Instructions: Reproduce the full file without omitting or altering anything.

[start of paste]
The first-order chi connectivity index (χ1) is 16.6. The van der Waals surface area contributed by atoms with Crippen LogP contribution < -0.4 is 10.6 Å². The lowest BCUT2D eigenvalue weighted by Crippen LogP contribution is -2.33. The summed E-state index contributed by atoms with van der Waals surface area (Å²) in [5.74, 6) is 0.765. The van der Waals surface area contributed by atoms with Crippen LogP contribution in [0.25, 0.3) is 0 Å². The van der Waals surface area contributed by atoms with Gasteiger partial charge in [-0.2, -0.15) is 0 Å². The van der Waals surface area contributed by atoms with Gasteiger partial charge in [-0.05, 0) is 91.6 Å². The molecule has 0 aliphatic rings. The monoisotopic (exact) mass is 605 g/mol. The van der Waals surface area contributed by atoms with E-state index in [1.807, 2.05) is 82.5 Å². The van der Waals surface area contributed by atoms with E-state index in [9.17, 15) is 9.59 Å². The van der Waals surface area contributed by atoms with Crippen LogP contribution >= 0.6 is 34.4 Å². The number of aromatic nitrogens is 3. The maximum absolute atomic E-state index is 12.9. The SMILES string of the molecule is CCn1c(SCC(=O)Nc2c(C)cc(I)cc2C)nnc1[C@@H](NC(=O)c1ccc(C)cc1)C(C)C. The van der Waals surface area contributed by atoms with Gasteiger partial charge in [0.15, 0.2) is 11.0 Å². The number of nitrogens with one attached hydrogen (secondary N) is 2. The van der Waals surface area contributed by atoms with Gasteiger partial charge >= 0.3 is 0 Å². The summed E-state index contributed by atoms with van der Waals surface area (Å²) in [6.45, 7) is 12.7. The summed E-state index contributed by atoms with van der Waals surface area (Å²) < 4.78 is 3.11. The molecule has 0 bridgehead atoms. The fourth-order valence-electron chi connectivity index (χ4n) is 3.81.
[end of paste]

The first-order chi connectivity index (χ1) is 16.6. The van der Waals surface area contributed by atoms with Crippen LogP contribution < -0.4 is 10.6 Å². The lowest BCUT2D eigenvalue weighted by Crippen LogP contribution is -2.33. The summed E-state index contributed by atoms with van der Waals surface area (Å²) in [5.74, 6) is 0.765. The van der Waals surface area contributed by atoms with Crippen LogP contribution in [0.25, 0.3) is 0 Å². The van der Waals surface area contributed by atoms with Gasteiger partial charge in [-0.2, -0.15) is 0 Å². The van der Waals surface area contributed by atoms with Gasteiger partial charge in [-0.05, 0) is 91.6 Å². The molecule has 0 aliphatic rings. The monoisotopic (exact) mass is 605 g/mol. The van der Waals surface area contributed by atoms with E-state index in [1.807, 2.05) is 82.5 Å². The van der Waals surface area contributed by atoms with E-state index in [9.17, 15) is 9.59 Å². The van der Waals surface area contributed by atoms with Crippen LogP contribution >= 0.6 is 34.4 Å². The number of aromatic nitrogens is 3. The maximum absolute atomic E-state index is 12.9. The SMILES string of the molecule is CCn1c(SCC(=O)Nc2c(C)cc(I)cc2C)nnc1[C@@H](NC(=O)c1ccc(C)cc1)C(C)C. The van der Waals surface area contributed by atoms with Gasteiger partial charge in [0.15, 0.2) is 11.0 Å². The number of nitrogens with one attached hydrogen (secondary N) is 2. The van der Waals surface area contributed by atoms with Gasteiger partial charge >= 0.3 is 0 Å². The summed E-state index contributed by atoms with van der Waals surface area (Å²) in [6.45, 7) is 12.7. The summed E-state index contributed by atoms with van der Waals surface area (Å²) < 4.78 is 3.11. The molecule has 0 bridgehead atoms. The fourth-order valence-electron chi connectivity index (χ4n) is 3.81.